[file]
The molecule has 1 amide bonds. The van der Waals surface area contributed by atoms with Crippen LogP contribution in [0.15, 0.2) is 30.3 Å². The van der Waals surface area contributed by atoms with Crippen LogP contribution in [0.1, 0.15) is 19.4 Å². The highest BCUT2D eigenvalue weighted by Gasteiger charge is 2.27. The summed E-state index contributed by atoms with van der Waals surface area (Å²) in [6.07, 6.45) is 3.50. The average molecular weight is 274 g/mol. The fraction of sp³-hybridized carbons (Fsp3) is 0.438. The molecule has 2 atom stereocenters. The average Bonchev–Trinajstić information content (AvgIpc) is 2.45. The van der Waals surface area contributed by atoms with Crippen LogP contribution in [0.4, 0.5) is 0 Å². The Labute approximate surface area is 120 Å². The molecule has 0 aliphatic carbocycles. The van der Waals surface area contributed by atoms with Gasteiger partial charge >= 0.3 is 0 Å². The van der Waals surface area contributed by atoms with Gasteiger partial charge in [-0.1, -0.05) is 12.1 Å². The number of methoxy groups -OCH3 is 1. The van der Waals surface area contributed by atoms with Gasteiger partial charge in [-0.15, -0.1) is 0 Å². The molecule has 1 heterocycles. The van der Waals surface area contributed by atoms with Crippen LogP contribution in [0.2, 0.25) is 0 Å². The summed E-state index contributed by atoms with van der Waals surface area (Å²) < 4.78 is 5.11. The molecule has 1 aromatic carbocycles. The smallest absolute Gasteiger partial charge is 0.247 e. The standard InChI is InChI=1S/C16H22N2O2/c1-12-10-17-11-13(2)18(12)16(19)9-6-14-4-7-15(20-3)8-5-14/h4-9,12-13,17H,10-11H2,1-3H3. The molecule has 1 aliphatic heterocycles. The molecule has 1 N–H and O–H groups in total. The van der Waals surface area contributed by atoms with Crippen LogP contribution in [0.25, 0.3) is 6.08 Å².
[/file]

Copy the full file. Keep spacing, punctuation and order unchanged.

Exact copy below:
The molecule has 1 amide bonds. The van der Waals surface area contributed by atoms with Crippen LogP contribution in [0.15, 0.2) is 30.3 Å². The van der Waals surface area contributed by atoms with Crippen LogP contribution in [0.1, 0.15) is 19.4 Å². The highest BCUT2D eigenvalue weighted by Gasteiger charge is 2.27. The summed E-state index contributed by atoms with van der Waals surface area (Å²) in [6.07, 6.45) is 3.50. The average molecular weight is 274 g/mol. The fraction of sp³-hybridized carbons (Fsp3) is 0.438. The molecule has 2 atom stereocenters. The average Bonchev–Trinajstić information content (AvgIpc) is 2.45. The van der Waals surface area contributed by atoms with Crippen LogP contribution in [0.4, 0.5) is 0 Å². The Labute approximate surface area is 120 Å². The molecule has 0 aliphatic carbocycles. The van der Waals surface area contributed by atoms with Gasteiger partial charge >= 0.3 is 0 Å². The van der Waals surface area contributed by atoms with Gasteiger partial charge in [-0.1, -0.05) is 12.1 Å². The number of methoxy groups -OCH3 is 1. The van der Waals surface area contributed by atoms with Gasteiger partial charge in [-0.15, -0.1) is 0 Å². The molecule has 1 heterocycles. The van der Waals surface area contributed by atoms with Crippen LogP contribution in [0.2, 0.25) is 0 Å². The summed E-state index contributed by atoms with van der Waals surface area (Å²) < 4.78 is 5.11. The molecule has 1 aromatic carbocycles. The smallest absolute Gasteiger partial charge is 0.247 e. The standard InChI is InChI=1S/C16H22N2O2/c1-12-10-17-11-13(2)18(12)16(19)9-6-14-4-7-15(20-3)8-5-14/h4-9,12-13,17H,10-11H2,1-3H3. The molecule has 1 aliphatic heterocycles. The molecule has 1 N–H and O–H groups in total. The van der Waals surface area contributed by atoms with Crippen LogP contribution in [0.25, 0.3) is 6.08 Å².